IMF's gloomy words speak more than a thousand forecasts
The IMF's long-term projections for the world are the weakest they've ever been. And the stark language it uses in its latest set of assessments point to an unsettling outlook for the global economy.
You can actually get more of a sense of the mood at the International Monetary Fund (IMF) from looking not at their latest forecasts, but at the kind of vocabulary they're using around them.
Words like "ominous", "perilous" and "significant vulnerabilities" rather sum it up. The IMF is getting very nervous about the state of the global economy and its underlying financial system.
The worries can be separated into the short term and the long term.
In the short run, the IMF thinks that central banks are trapped on the horns of dilemma. On the one hand, underlying inflation looks to be considerably more stubborn than previously hoped.
The cost of living crisis may persist longer than hoped, causing real economic pain across much of the world.
On the other hand, the efforts to bring that inflation under control (via higher interest rates) threaten to cause problems of their own.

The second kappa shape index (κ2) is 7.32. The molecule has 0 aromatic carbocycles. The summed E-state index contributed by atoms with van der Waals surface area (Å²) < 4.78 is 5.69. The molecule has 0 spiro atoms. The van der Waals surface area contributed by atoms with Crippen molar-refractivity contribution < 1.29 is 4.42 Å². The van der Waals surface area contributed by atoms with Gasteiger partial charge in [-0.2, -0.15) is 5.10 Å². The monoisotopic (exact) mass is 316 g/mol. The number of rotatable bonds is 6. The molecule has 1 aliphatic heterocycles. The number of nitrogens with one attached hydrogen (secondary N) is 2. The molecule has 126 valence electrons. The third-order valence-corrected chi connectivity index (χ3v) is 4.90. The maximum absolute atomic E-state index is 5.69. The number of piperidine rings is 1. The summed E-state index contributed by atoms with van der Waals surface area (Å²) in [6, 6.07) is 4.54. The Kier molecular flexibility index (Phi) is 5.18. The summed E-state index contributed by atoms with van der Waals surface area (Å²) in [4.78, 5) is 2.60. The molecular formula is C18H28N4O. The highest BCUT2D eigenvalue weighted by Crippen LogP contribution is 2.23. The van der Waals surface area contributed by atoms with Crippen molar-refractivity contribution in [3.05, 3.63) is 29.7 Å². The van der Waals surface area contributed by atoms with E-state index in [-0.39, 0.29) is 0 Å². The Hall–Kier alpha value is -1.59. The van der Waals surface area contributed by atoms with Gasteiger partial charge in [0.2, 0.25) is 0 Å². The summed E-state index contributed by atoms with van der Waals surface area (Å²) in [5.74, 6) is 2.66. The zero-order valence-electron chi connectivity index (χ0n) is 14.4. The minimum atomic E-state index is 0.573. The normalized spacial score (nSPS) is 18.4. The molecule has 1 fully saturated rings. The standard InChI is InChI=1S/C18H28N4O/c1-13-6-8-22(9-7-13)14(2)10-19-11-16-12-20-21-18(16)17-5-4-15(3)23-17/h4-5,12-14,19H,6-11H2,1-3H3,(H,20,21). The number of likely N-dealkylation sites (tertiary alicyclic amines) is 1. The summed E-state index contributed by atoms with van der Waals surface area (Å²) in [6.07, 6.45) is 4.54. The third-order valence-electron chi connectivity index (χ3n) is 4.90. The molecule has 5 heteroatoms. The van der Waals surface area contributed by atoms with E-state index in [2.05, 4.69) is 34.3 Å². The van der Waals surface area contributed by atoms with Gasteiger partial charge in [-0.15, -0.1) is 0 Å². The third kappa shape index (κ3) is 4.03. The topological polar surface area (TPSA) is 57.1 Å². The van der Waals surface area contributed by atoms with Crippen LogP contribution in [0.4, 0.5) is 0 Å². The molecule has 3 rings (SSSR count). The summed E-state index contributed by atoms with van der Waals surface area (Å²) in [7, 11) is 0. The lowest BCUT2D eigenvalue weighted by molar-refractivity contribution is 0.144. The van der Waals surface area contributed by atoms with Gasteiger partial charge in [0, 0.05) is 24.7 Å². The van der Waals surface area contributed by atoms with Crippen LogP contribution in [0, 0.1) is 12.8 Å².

The collapse of Silicon Valley Bank earlier this year (and, to some extent the government bond market rollercoaster in the UK last autumn) were both driven in part by rising interest rates.
That leaves central banks facing a nerve-wracking challenge - on the one hand, trying to resolve the cost of living crisis could actually provoke more financial explosions.
On the other hand, holding back on rate rises could allow inflation to become "embedded", which could be even worse for everyone.
The long-term concerns are deeper-seated. The Fund is worried the outlook for global growth is getting weaker and weaker. Its latest long-term projections for the world are the weakest they've ever been.
The "ominous" worry, says the IMF, is that this is a sign that the long shadow of protectionism is beginning to take its toll on global growth.
Countries around the world, including the United States, are pouring money into their industries in an effort to attract businesses back into the country, repatriating the manufacturing they once offshored to Asia.
That might sound positive to some US businesses (they are getting subsidies after all) but it might also result in a less efficient, less productive world.
Put it all together and it adds up to an unsettling outlook for the world economy.